Black Crown Initiative come highly recommended and I was looking forward to hearing the album. As regular readers will know, I normally like to listen to the album a few times first, get familiar with it before penning a few words. My initial reaction to Selves We Cannot Forgive was WTF!?! Not in a bad way, just in an almost overwhelmed; “what am I listening to” way. It would be fair to say the range, variety, musicianship and presentation of this album took me by surprise. From the great artwork on the album to the description of the band I had formed an opinion of what to expect but the strength of those Black Crowns Initiative’s second album is that it is much larger than just one genre and will confound a lot of expectations. It is nothing if not ambitious.
I think the key to the sound of this band lies with the two vocalists, one black metal growl the other a fine melodic metal singer. This in itself is far from unusual but add to that a band capable of Steve Vaiesque solos, to progressive metal progressions and the brutality of death metal, all in the same song and it makes for one of an exhilarating record least of all an interesting one. Take the 3rd track “Again”, this probably sums up this record for me in one song. The songs starts with some great melodic guitar riffs, with a nice chord progression sitting beneath it. Andy Thomas, our clean vocalist starts up for a verse before the band breakdown into a progressive rock middle, a funky bass and light drums accompany an astonishing Steve Vai solo segment. The band then kicks back in, this time with more intensity and the lead vocals are now taken over by James Dorton, the song has gone up a level, the music is more intense, James Dorton is one hell of a shouter and when Thomas hits back in with his clean vocals that level of intensity it kept, although we are back to melodic metal. It’s almost as if the legacy of Dorton, haunts ever sound, at any moment that roar could be heard and the song could change direction in a way that will take your breath away. Brilliant song, well-crafted and executed.
I really like “Belie the Machine”. Its 9 minutes long so the band have every opportunity to create a big atmosphere and try out their hand at this multi-facetted approach they have developed. An almost spooky intro has time to develop. There an emptiness here, a feeling almost of abandonment. Which soon turns into terror when the tone changes into some black metal and the Dorton is the first vocalist introduced. Some quite ear curdling growls introduce the chorus. This is like a nightmare you want to escape from. So it is with some relief when Thomas takes over vocal duties for a while. That brutality is soon back though. The length of this song allows the band to explore musically different aspects to their armour and towards the end of the song the atmosphere is back and it turns into a pretty epic outro.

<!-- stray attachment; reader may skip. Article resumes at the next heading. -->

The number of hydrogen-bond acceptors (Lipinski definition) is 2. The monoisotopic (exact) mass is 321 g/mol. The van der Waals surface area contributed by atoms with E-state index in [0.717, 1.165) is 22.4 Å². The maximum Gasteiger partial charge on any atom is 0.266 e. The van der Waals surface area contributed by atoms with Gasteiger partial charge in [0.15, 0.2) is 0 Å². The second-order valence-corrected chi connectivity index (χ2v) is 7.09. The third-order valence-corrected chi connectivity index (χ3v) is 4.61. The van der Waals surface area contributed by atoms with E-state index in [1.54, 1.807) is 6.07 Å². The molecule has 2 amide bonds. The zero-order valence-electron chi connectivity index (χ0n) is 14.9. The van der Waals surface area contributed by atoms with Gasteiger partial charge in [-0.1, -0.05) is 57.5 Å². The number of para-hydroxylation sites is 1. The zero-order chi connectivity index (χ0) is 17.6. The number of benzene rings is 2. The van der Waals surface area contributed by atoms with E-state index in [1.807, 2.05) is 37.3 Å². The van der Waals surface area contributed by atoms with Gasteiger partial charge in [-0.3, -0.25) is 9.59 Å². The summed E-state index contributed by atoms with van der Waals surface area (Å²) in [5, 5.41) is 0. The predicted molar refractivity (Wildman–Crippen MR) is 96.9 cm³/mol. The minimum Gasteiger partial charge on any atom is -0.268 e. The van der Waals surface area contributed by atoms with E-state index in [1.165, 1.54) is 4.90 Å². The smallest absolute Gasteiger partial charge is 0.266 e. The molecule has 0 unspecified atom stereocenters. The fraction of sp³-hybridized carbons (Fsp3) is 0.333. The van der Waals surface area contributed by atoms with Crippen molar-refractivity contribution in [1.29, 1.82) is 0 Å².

There’s certain production techniques that work to give Black Crown Initiative their distinct sound. Album opener “For Red Cloud” is a good example. Clean vocalists Thomas vocals are overlaid on top of each other to give it quite a distinct sound. It would be most comparable to Queensryche “Empire” album and to me it gives out a similar vibe on this track. It’s actually perhaps a good comparison point for the band at times the guitars have that similar almost metallic sound to them. Queensryche with a touch of brutality perhaps, a totally fallen empire has been created here.
The virtuosity of the band is demonstrated again in “Transmit to Disconnect” which is almost like a Death Metal Mars Volta, almost hardcore in its conception. In fact both bands have the similarity of being excellent musicians, able to cross the progressive rock/jazz background in to a whole host of genres. The way the drums and rhythm of the song supports the growled vocals here works extremely well. The vocals themselves almost seems to be several different voices at once. The middle of this song again gives the band time to demonstrate what they are capable of with another great progressive solo.
Overall this is an album that is at times brutal, at times clever, it can create an atmosphere and kick down the door in the same breath. Ambitious, grand, arrogant and magnificent. Surely this is what we want from all our bands; to push the boundaries and to at least momentarily confuse us. The more time you spend with this album, the more you will find behind these layers of confusion.